The Automotive Generation Drives Chevrolet

by: Kimberly Ballard

They are called Baby Boomers, Generation Jones, and just plain Boomers – a segment of the consumer market born between 1943 and 1964 that today, have already raised their families, have a sightline to retirement, and are now focused on what they want, or what they have dreamed about having all their lives. Chevrolet knows these Boomers well. They are the Automotive Generation and one thing is certain – they love their ride!

A generation raised on muscle cars like the Camaro; on luxury cars like the Impala; on the affordable family-style Malibu, and on the sheer need for speed like the Corvette; unlike the generations before them, the Automotive Generation grew up on motorized vehicles and the freedom of the open road. Whether by interstates, highways, or byways, they demand fashionable, affordable, safe, and economical auto-mobility.

The Chevrolet family knows that most Boomers always remember their first car and according to Scotia Economics, a research and policy development company, Baby Boomers account for more than half of all new vehicle purchases and make up almost 60% of all drivers. According to George Hoffer, an auto analyst, they have a “fixation'' on their cars born out of the days when gas was cheap, credit was easy, and for the first time in history, you could just jump in your car and go. This generation of car buyers has driven automotive styling for the past 50 years, and that is why several of Chevrolet’s models have lasted just that long, evolving as times change.

No automobile proves this point better than the generation who grew up lusting after the Corvettes and Stingrays of the 1960s - and turning 50 doesn’t seem to dampened the passion for the Vette’s sleek curves. According to Jesse Toprak, vice president of industry trends and insights for pricing at, the lifelong dream of owning a Corvette is representative of a group of Boomers now known as empty nesters. Corvettes are “…aspirational vehicles. They're getting it for themselves, not the family. It's what they've always wanted.'' And according to Mark Reuss, president of General Motors North American division who recently spoke about the next generation of Corvettes on FOX News, “There is a good chance every new Corvette we do has got to be dramatically different…. As we go through time, there will always be an evolution of materials…. Fiberglass is at the heart of the car. Materials are continually more efficient, stronger, and I think you’ll see that in whatever we do with the Corvette.”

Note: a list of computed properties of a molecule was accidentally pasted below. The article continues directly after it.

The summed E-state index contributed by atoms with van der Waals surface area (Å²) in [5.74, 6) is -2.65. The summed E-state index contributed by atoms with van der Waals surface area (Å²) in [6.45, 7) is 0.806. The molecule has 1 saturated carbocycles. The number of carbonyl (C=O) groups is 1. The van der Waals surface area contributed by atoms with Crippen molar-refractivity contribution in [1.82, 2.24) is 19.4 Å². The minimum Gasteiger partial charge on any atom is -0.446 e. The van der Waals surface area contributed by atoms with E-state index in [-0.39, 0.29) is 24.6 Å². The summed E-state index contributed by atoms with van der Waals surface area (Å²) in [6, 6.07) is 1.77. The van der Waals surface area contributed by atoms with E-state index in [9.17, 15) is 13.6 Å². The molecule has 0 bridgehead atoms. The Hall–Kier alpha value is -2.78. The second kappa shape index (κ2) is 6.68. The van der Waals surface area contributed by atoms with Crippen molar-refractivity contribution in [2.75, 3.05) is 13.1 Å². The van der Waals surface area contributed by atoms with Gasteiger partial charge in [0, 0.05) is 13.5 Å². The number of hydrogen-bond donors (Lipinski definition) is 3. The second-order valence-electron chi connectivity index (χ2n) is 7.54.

The Impala was the first of the full-sized luxury Chevrolet automobiles. From 1958 until the mid 1960s, it remained the most expensive Chevrolet on the market until they introduced the larger Caprice. Throughout the 1960s, the Impala was not only the best-selling automobile in America, but it was also the most collected car of its type. Redesigned in 1971 and again in 1980, the Impala became the favorite among law enforcement before discontinuing it in 1985. Resurrected in 2000, the 2010 Impala starts at just $23,000 and comes standard with six airbags. The Luxury Edition Package features E85 FlexFuel-capability, a versatile flip-and-fold-flat rear seat, a six-passenger option, heated front bucket seats, a Bose® premium sound system, Universal Home Remote, auto-dimming rearview mirror, outside heated mirrors, a rear spoiler, Automatic Crash Response, and OnStar Advisor.

Breaking out from the sporty Chevelle “muscle car” lineup, the Chevrolet Malibu, named for Malibu, CA hit the market in 1964, designed as a typical American family car sold at an affordable price. Today, the Chevy Malibu is wildly popular as a conservative midsize sedan, famous for its safety, and beloved by American start-up families.

Speaking of muscle cars – when the Chevrolet Camaro hit the market in 1967 as an answer to Ford’s Mustang, it has remained a mainstay of affordable American muscle car performance. Its two-plus-two seating configuration makes it a high performance sports car suitable for everyday use. In the 1970s, Chevy gave it European styling with hideaway lights and four-speed transmission. Known first as the Rally Sport (RS), it soon evolved into the Z-28 with an exciting new feature known as T-tops. Today, the fifth generation 2010 Chevrolet Camaro SS Midway design is retro 1969 with a 6.2 liter V8 rated at 426 horsepower when mated to the six-speed manual transmission; and it not only has the power to match its pedigree, but also has a finely tuned chassis that will outperform them all!

The 1970s Automotive Generation lived through a decade of Arab oil embargos, soaring gasoline prices, and federal government intervention that threatened engineering’s ability to keep up with the mandates on how to design cars to meet the requirements of tight laws that control exhaust emissions, and new safety standards to improve highway crash survival. Although Boomer preferences still drive production, as cars began to downsize, they continued to retain luxury and style, and by the turn of the millennium, rumors of global warming, political correctness, and a sobering recession ushered in the era of smaller cars and hybrids

From the compact four or 5-door sedan Chevrolet Aveo introduced in 2004, to the Chevrolet Cobalt SS Super Sport compact with its turbocharged engine; these economical, no-frills models still provide great gas mileage in today’s atmosphere of unpredictable gas prices and a tottering economy. This is in spite of their unsettling size disadvantage in heavy traffic against SUVs and monster four-wheel drive trucks.

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